These facts were also buried from the public, as was the evidence that FBI lawyer Lisa Page had wordsmithed the agents’ 302 statement, even though standard procedure calls for the interviewing agents to complete the form.
Another lesser known fact concerns Flynn’s statement to agents during the Jan. 24, 2017 interview that he assumed the FBI knew the content of his conversation with Kislyak. It makes no sense for Flynn to say to Strzok and Pientka, “You know what we discussed on the calls,” only to then intentionally misstate the substance of the conversations.
What does make sense, however, is what later evidence uncovered by U.S. Attorney Jensen established: that the FBI sprung a perjury trap—where the “government questions a witness for the primary purpose of obtaining a statement from him in order to prosecute him later for perjury”—on Flynn during the Jan. 24, 2017 interview.
“What is our goal? Truth/Admission or to get him to lie, so we can prosecute him or get him fired?” the since-retired FBI Counterintelligence Division Assistant Director Bill Priestap wrote in handwritten notes released earlier this year.
The FBI also decided not to show Flynn the transcript of his call with the Russian ambassador, even though that would be the standard procedure.
Additional behind-the-scene details confirm the interview was a set-up of Flynn. For instance, before questioning Flynn, the agents strategized over how to provide the 1001 admonition (a warning given to a target that lying to FBI agents is a federal offense) without alerting Flynn to the real purpose of their questioning. In the end, no warning was given, in violation of FBI policy. The FBI also decided not to show Flynn the transcript of his call with the Russian ambassador, even though that would be the standard procedure, according to Priestap’s notes.
A text message from Strzok to Page further confirms the purpose of the interview was to elicit a statement from Flynn that was false—even if Flynn did not intentionally lie to the agents. “Describe the feeling, nervousness, excitement knowing we had just heard him denying it all. Knowing we’d have to pivot into asking. Puzzle round and round about it. Talk about the funny details. Remember what I said that made Andy [McCabe] laugh and ask if he really said that,” Strzok wrote Page after questioning Flynn.
Added to all of these details was the release two months ago of a statement by FBI Special Agent William Barnett, who worked on the Crossfire Hurricane case and later for the Special Counsel’s Office. Barnett told troubling details about the investigation, including the fact that he was “cut out” of the Jan. 24, 2017, interview of Flynn and only learned that it had taken placed afterward.
Typically, “a line agent/case agent would do the interview with a senior FBI official present in cases concerning high ranking political officials,” notes from U.S. Attorney Jensen’s interview of Barnett read. In his interview with Jensen’s team, Barnett also noted that he and other line agents were excluded from meetings about the Flynn investigation, with former FBI Deputy Director Andrew McCabe personally directing it. Barnett added that an analyst who was “very skeptical of the Flynn collusion investigation” was removed from the investigation.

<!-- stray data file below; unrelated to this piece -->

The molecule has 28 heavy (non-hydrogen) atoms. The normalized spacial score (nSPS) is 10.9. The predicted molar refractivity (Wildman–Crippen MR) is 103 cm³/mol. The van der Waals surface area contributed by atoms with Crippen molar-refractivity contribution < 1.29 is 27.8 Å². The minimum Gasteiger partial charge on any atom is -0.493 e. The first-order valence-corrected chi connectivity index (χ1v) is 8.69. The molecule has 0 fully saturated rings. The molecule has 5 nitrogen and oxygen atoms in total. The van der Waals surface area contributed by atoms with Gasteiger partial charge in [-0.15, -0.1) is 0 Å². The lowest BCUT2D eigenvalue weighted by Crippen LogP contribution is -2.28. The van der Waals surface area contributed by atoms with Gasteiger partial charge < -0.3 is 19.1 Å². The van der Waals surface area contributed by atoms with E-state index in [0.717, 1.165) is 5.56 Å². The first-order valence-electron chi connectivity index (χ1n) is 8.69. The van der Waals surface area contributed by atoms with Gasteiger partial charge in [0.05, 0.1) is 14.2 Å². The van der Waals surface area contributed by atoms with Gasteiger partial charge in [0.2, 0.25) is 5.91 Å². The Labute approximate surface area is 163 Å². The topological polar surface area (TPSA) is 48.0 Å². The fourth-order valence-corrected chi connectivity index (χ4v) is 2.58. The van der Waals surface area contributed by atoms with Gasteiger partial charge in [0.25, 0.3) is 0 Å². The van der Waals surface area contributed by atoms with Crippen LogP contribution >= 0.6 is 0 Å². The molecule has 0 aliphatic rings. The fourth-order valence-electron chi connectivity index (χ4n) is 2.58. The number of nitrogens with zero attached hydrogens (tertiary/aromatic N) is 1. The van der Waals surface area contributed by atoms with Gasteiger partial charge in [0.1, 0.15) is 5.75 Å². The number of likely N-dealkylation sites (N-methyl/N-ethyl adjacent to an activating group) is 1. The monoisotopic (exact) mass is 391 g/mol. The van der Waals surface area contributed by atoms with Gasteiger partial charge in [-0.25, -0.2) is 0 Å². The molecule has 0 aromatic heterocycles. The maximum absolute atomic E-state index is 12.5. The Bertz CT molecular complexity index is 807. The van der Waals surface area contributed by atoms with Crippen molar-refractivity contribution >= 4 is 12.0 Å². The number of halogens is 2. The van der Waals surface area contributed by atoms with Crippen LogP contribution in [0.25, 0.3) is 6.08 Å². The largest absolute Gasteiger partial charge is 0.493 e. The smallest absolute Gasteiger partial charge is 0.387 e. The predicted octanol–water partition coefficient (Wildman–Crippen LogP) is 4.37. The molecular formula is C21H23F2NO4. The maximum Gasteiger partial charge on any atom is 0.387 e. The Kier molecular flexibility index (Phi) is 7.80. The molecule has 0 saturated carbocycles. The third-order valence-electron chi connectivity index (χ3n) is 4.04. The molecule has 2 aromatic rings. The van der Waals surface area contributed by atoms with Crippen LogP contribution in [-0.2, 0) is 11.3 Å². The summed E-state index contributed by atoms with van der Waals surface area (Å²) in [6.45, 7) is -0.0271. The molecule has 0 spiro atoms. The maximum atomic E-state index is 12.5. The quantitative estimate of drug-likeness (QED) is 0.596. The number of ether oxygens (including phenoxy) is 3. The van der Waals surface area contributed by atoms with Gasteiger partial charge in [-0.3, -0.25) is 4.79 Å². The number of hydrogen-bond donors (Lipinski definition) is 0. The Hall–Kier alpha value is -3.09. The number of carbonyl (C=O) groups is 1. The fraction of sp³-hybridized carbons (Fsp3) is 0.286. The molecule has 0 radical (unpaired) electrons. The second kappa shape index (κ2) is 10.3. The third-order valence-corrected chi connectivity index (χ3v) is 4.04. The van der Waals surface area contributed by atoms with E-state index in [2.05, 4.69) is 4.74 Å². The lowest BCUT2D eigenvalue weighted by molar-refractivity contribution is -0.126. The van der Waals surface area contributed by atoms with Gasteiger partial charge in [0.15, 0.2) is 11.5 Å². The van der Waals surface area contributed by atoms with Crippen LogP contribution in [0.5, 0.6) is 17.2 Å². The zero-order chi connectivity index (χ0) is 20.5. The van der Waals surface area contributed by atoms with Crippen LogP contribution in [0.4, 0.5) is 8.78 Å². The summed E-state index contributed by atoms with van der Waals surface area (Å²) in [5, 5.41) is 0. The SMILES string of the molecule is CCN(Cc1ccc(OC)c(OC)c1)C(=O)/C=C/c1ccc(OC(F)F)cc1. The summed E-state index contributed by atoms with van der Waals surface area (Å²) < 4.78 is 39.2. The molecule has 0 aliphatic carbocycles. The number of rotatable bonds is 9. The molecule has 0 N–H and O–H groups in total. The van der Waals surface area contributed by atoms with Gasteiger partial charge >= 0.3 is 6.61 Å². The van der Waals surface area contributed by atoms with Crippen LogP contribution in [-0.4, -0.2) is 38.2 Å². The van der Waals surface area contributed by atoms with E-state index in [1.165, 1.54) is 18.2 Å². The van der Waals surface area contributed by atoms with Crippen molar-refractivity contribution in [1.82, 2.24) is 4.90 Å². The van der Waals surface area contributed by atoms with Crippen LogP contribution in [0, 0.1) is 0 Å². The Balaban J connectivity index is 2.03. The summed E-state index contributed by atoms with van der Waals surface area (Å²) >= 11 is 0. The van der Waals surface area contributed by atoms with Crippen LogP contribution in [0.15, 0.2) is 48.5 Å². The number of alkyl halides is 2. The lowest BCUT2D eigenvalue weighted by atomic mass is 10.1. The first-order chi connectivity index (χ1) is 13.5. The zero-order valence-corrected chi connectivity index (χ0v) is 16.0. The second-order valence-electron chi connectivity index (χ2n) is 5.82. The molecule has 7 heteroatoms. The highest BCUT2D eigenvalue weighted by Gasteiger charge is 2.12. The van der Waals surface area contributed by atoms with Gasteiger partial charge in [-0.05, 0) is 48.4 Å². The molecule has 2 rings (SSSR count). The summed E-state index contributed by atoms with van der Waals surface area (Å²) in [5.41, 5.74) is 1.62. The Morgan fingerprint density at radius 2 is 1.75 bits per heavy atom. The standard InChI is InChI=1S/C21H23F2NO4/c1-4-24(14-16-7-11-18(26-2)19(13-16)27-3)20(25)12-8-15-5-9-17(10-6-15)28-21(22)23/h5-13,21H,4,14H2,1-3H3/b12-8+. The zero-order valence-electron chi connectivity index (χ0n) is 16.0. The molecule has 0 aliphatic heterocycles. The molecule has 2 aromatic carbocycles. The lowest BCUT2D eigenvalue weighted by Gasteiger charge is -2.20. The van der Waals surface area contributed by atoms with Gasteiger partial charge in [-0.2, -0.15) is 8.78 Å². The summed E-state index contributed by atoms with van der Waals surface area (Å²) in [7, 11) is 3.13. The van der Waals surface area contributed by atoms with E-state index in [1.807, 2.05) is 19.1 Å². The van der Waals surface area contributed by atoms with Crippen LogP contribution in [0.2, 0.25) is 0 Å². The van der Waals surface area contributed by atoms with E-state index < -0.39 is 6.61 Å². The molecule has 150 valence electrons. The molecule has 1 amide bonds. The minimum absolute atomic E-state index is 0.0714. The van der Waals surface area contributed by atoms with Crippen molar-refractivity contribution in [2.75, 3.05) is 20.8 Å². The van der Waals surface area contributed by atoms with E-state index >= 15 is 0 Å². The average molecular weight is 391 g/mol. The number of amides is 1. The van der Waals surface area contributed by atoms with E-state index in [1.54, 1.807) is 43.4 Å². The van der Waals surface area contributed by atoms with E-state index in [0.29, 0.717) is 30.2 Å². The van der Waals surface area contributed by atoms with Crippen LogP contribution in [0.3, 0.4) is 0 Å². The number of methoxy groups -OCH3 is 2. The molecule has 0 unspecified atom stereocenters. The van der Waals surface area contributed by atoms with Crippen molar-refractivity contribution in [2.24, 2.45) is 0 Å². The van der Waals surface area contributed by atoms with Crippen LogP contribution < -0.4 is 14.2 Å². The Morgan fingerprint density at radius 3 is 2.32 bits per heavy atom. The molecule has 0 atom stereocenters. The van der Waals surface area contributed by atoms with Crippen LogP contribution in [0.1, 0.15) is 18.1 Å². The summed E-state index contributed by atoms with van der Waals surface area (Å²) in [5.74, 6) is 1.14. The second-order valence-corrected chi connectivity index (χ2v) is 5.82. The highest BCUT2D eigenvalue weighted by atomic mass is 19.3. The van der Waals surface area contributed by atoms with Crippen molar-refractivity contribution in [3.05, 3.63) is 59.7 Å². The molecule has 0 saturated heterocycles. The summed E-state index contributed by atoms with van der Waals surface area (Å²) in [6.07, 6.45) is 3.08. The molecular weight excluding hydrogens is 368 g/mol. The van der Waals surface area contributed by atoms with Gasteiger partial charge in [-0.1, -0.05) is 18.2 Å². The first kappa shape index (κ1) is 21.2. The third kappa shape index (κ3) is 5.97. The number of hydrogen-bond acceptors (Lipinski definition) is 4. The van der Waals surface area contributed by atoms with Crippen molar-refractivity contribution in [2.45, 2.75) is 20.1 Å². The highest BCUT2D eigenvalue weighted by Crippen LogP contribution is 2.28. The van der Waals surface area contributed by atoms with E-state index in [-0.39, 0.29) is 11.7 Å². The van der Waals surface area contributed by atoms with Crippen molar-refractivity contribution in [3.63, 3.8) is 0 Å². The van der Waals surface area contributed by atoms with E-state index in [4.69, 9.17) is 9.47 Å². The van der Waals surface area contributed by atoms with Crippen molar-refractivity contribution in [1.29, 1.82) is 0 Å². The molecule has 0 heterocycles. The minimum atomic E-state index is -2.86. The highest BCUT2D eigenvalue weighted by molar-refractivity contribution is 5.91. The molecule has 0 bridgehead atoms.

The interview of Flynn also violated the FBI’s protocols that called for White House counsel to be involved in questioning of members of the administration, which is likely why Comey went “rogue” and sent Strzok and Pientka to interview Flynn without telling then-acting Attorney General Sally Yates. “I was upset that Director Comey didn’t coordinate that with us and acted unilaterally,” Yates would later tell the Senate Judiciary Committee.
Together these facts tell a damning story of the FBI scheming to induce Flynn to make a false statement to FBI agents, which he did, based on an insufficient recall. Then, even while believing Flynn had spoken what he thought was the truth, the Special Counsel’s Office extracted a guilty plea from Flynn while hiding the evidence supporting Flynn’s actual innocence of the charge. The evidence here is plentiful, but it was also hidden by the corporate media.
- As a Matter of Law, Flynn Is Also An Innocent Man
Not only did Flynn not lie to the FBI, even if he had intentionally made a false statement during the Jan. 24, 2017 interview, he still committed no crime because Section 1001 requires a false statement to be “material” to be criminal. As U.S. Attorney Jensen concluded following an independent review of the case, Flynn’s statements to Agents Strzok and Pientka were not material to any investigation.
In prosecuting Flynn, government attorney Van Grack represented to the court that Flynn’s purported “false statements to the FBI on January 24, 2017, were absolutely material,” claiming that “at the time of the January 24 interview, the FBI was conducting a counterintelligence investigation into whether individuals associated with the campaign of then-candidate Donald J. Trump were coordinating with the Russian government in its activities to interfere with the 2016 presidential election.”
“The defendant’s conduct and communications with Russia went to the heart of that inquiry,” Van Grack argued, as “[a]ctions such as the defendant’s communications with the Russian Ambassador about U.S. Sanctions could have been indicative of such coordination.”
The evidence withheld from Flynn until recently refutes this entire line of argument and establishes the government’s representations to the court were false.